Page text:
Category Archives: censorship

Google will have a hard time in China – Shaun Rein

Google needs a strategy to enter China if it wants another one billion users, but that is not going to be easy, says business analyst Shaun Rein, author of The War for China’s Wallet: Profiting from the New World Order in the Hindustan Times. Especially since China’s search engine Baidu is way better in speaking Chinese.

Controlling the internet tougher when it grows – Shaun Rein

China passed this week the threshold of 802 million users and with less than 60% of citizens online, growth is not stalling. And while China’s government has a reputation of controlling the internet, that growth can jeopardize control, says business analyst Shaun Rein, author of The War for China’s Wallet: Profiting from the New World Order, to the South China Morning Post.

How to deal with WeChat blocks – Ashley Dudarenok

Foreign brands know they need Tencent’s WeChat to sell their products to Chinese consumers, but working with WeChat mean dealing with blocks, says marketing expert Ashley Dudarenok, author of Unlocking the World’s Largest E-Market: A Guide to Selling on Chinese Social Media at AshleyTalks. Not only they have to deal with official rules, also Tencent does not like links to its direct competitors like Alibaba. How to deal with them?

How a government critic got a WeChat account – Ian Johnson

Journalist Ian Johnson, author of The Souls of China: The Return of Religion After Mao, interviewed the sociologist Guo Yuhua, a known critic of the government. One jewel in the interview on how she was able to open an account on WeChat, despite the governmental censorship, for the NY Review of Books.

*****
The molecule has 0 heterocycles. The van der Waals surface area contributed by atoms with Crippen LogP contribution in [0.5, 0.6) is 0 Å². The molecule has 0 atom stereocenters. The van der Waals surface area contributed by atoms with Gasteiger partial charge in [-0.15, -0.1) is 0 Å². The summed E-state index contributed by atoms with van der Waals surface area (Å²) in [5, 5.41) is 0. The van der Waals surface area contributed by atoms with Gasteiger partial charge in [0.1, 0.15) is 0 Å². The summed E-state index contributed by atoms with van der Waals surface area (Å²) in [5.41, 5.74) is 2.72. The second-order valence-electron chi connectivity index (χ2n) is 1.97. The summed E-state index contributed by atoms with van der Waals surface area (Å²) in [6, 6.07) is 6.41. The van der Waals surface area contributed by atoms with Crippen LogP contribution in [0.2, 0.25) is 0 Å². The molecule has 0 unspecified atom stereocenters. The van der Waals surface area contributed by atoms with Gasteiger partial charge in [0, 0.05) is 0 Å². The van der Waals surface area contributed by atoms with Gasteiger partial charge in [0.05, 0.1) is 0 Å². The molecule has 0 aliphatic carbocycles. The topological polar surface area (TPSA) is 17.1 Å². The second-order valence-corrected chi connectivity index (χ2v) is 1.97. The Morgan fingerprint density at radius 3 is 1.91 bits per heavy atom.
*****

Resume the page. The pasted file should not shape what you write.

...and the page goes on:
Local messaging apps beat international competition – Matthew Brennan

In China, Tencent’s WeChat became the leading messaging apps, but  – unlike many think in the West – it is not government censorship that kept international competition at bay, says WeChat expert Matthew Brennan in The National. Also in other countries, local messaging app prove to be stronger.

Zhang Lijia moves to London

Author and journalist Zhang Lijia, who recently published Lotus: A Novel on prostitution in China, will move to London from Beijing early May. Currently, she is finishing her upcoming book about left-behind children from migrant workers in China.

Ban online bibles signals broader crackdown – Ian Johnson

Bibles have been legally available in China, both in print and online. But a recent crackdown by the authorities on online bibles might signal a wider crackdown, writes journalist Ian Johnson, author of The Souls of China: The Return of Religion After Mao, for the New York Times.

VPN cat-and-mouse game will continue – Matthew Brennan

China’s internet authorities have strengthened the rules on VPN’s – popular tools to jump the country’s online censorship. Nevertheless, getting online with a VPN is still relatively easy, says internet expert Matthew Brennan to The News Lens, but he is not giving a guarantee that will still be the case in one year time.

What is behind the Xi Jinping policies – Victor Shih

As China prepares for the second term of president Xi Jinping, the world wonders what is behind his acts. Political analyst Victor Shih, author Factions and Finance in China: Elite Conflict and Inflation takes at the Guardian a helicopter view on Xi’s anti-corruption drive, his global aspirations and plans for the future.

Risk management experts at the China Speakers Bureau (updated)

Foreign companies fear an increasing risk in China, now the government is tightening legal supervision, fighting corruption and banning business practices that were considered to be common up to a year ago. GSK might be one of the high-profile cases in the anti-corruption drive, but no foreign company or industry is not worried about those changes. The China Speakers Bureau can offer a range of experts on risk management in China.